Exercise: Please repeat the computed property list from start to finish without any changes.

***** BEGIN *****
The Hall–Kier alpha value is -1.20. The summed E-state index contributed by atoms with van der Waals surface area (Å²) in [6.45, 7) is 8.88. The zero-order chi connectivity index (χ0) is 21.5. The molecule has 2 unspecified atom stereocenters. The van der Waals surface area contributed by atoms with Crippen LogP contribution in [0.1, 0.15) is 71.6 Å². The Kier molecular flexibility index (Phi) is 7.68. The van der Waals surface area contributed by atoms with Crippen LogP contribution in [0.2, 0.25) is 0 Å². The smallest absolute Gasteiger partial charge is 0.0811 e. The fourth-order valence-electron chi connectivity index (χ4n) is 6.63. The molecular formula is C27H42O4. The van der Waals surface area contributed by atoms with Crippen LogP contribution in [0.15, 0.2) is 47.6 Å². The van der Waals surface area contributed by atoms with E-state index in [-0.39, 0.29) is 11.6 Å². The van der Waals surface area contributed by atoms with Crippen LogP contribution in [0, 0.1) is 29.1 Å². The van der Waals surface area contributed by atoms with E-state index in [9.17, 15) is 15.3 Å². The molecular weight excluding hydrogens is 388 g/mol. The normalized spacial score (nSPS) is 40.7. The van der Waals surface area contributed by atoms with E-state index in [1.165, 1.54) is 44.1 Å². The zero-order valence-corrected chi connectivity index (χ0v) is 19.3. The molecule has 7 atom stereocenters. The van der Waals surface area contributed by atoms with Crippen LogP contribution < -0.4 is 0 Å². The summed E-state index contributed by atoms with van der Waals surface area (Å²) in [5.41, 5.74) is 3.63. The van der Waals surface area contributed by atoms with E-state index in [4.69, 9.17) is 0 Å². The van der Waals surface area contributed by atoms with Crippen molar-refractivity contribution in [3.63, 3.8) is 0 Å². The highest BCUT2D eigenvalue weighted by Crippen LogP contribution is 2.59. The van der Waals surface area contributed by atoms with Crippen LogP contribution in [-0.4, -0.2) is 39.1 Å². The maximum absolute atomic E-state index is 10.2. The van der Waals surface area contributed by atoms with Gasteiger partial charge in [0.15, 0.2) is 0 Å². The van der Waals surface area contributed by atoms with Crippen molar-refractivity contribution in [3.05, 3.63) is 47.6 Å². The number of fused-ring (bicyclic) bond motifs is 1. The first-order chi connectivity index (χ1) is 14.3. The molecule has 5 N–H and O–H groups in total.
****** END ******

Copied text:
The Hall–Kier alpha value is -1.20. The summed E-state index contributed by atoms with van der Waals surface area (Å²) in [6.45, 7) is 8.88. The zero-order chi connectivity index (χ0) is 21.5. The molecule has 2 unspecified atom stereocenters. The van der Waals surface area contributed by atoms with Crippen LogP contribution in [0.1, 0.15) is 71.6 Å². The Kier molecular flexibility index (Phi) is 7.68. The van der Waals surface area contributed by atoms with Crippen LogP contribution in [0.2, 0.25) is 0 Å². The smallest absolute Gasteiger partial charge is 0.0811 e. The fourth-order valence-electron chi connectivity index (χ4n) is 6.63. The molecular formula is C27H42O4. The van der Waals surface area contributed by atoms with Crippen LogP contribution in [0.15, 0.2) is 47.6 Å². The van der Waals surface area contributed by atoms with E-state index in [-0.39, 0.29) is 11.6 Å². The van der Waals surface area contributed by atoms with Crippen LogP contribution in [0, 0.1) is 29.1 Å². The van der Waals surface area contributed by atoms with E-state index in [9.17, 15) is 15.3 Å². The molecular weight excluding hydrogens is 388 g/mol. The normalized spacial score (nSPS) is 40.7. The van der Waals surface area contributed by atoms with E-state index in [1.165, 1.54) is 44.1 Å². The zero-order valence-corrected chi connectivity index (χ0v) is 19.3. The molecule has 7 atom stereocenters. The van der Waals surface area contributed by atoms with Crippen LogP contribution < -0.4 is 0 Å². The summed E-state index contributed by atoms with van der Waals surface area (Å²) in [5.41, 5.74) is 3.63. The van der Waals surface area contributed by atoms with E-state index in [4.69, 9.17) is 0 Å². The van der Waals surface area contributed by atoms with Crippen molar-refractivity contribution in [3.63, 3.8) is 0 Å². The highest BCUT2D eigenvalue weighted by Crippen LogP contribution is 2.59. The van der Waals surface area contributed by atoms with Crippen LogP contribution in [-0.4, -0.2) is 39.1 Å². The maximum absolute atomic E-state index is 10.2. The van der Waals surface area contributed by atoms with Gasteiger partial charge in [0.15, 0.2) is 0 Å². The van der Waals surface area contributed by atoms with Crippen molar-refractivity contribution in [3.05, 3.63) is 47.6 Å². The number of fused-ring (bicyclic) bond motifs is 1. The first-order chi connectivity index (χ1) is 14.3. The molecule has 5 N–H and O–H groups in total.